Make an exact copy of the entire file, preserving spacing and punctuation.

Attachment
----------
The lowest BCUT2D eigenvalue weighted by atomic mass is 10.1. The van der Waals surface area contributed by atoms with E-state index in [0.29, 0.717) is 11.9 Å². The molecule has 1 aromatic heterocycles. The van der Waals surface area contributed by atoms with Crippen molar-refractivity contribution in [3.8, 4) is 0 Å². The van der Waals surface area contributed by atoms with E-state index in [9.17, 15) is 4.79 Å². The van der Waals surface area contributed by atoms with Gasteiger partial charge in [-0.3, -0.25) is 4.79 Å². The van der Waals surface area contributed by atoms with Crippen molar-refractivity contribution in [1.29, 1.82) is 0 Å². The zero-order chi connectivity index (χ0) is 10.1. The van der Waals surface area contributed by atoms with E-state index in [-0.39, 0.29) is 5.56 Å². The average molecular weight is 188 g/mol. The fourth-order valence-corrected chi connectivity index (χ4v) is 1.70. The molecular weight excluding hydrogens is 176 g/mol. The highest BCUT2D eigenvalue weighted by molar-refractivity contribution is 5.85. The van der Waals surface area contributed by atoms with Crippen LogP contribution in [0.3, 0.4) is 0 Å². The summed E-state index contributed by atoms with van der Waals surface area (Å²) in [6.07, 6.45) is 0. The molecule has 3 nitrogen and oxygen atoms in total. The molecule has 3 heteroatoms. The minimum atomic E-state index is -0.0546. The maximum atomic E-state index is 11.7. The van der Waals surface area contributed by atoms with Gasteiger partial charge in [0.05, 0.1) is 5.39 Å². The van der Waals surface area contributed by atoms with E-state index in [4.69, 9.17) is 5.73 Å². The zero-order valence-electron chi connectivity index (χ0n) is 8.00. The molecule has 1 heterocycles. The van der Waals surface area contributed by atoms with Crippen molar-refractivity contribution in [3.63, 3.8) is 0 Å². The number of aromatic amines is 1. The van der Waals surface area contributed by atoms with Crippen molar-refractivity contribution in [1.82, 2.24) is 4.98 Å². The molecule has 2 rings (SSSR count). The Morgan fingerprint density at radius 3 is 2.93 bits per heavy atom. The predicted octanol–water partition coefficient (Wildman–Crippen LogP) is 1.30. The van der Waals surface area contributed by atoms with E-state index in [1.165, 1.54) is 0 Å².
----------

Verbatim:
The lowest BCUT2D eigenvalue weighted by atomic mass is 10.1. The van der Waals surface area contributed by atoms with E-state index in [0.29, 0.717) is 11.9 Å². The molecule has 1 aromatic heterocycles. The van der Waals surface area contributed by atoms with Crippen molar-refractivity contribution in [3.8, 4) is 0 Å². The van der Waals surface area contributed by atoms with E-state index in [9.17, 15) is 4.79 Å². The van der Waals surface area contributed by atoms with Gasteiger partial charge in [-0.3, -0.25) is 4.79 Å². The van der Waals surface area contributed by atoms with Crippen molar-refractivity contribution in [1.29, 1.82) is 0 Å². The zero-order chi connectivity index (χ0) is 10.1. The van der Waals surface area contributed by atoms with E-state index in [-0.39, 0.29) is 5.56 Å². The average molecular weight is 188 g/mol. The fourth-order valence-corrected chi connectivity index (χ4v) is 1.70. The molecular weight excluding hydrogens is 176 g/mol. The highest BCUT2D eigenvalue weighted by molar-refractivity contribution is 5.85. The van der Waals surface area contributed by atoms with Crippen LogP contribution in [0.3, 0.4) is 0 Å². The summed E-state index contributed by atoms with van der Waals surface area (Å²) in [6.07, 6.45) is 0. The molecule has 3 nitrogen and oxygen atoms in total. The molecule has 3 heteroatoms. The minimum atomic E-state index is -0.0546. The maximum atomic E-state index is 11.7. The van der Waals surface area contributed by atoms with Gasteiger partial charge in [0.05, 0.1) is 5.39 Å². The van der Waals surface area contributed by atoms with E-state index in [4.69, 9.17) is 5.73 Å². The zero-order valence-electron chi connectivity index (χ0n) is 8.00. The molecule has 1 heterocycles. The van der Waals surface area contributed by atoms with Crippen molar-refractivity contribution in [3.63, 3.8) is 0 Å². The number of aromatic amines is 1. The van der Waals surface area contributed by atoms with Crippen molar-refractivity contribution in [1.82, 2.24) is 4.98 Å². The molecule has 2 rings (SSSR count). The Morgan fingerprint density at radius 3 is 2.93 bits per heavy atom. The predicted octanol–water partition coefficient (Wildman–Crippen LogP) is 1.30. The van der Waals surface area contributed by atoms with E-state index in [1.165, 1.54) is 0 Å².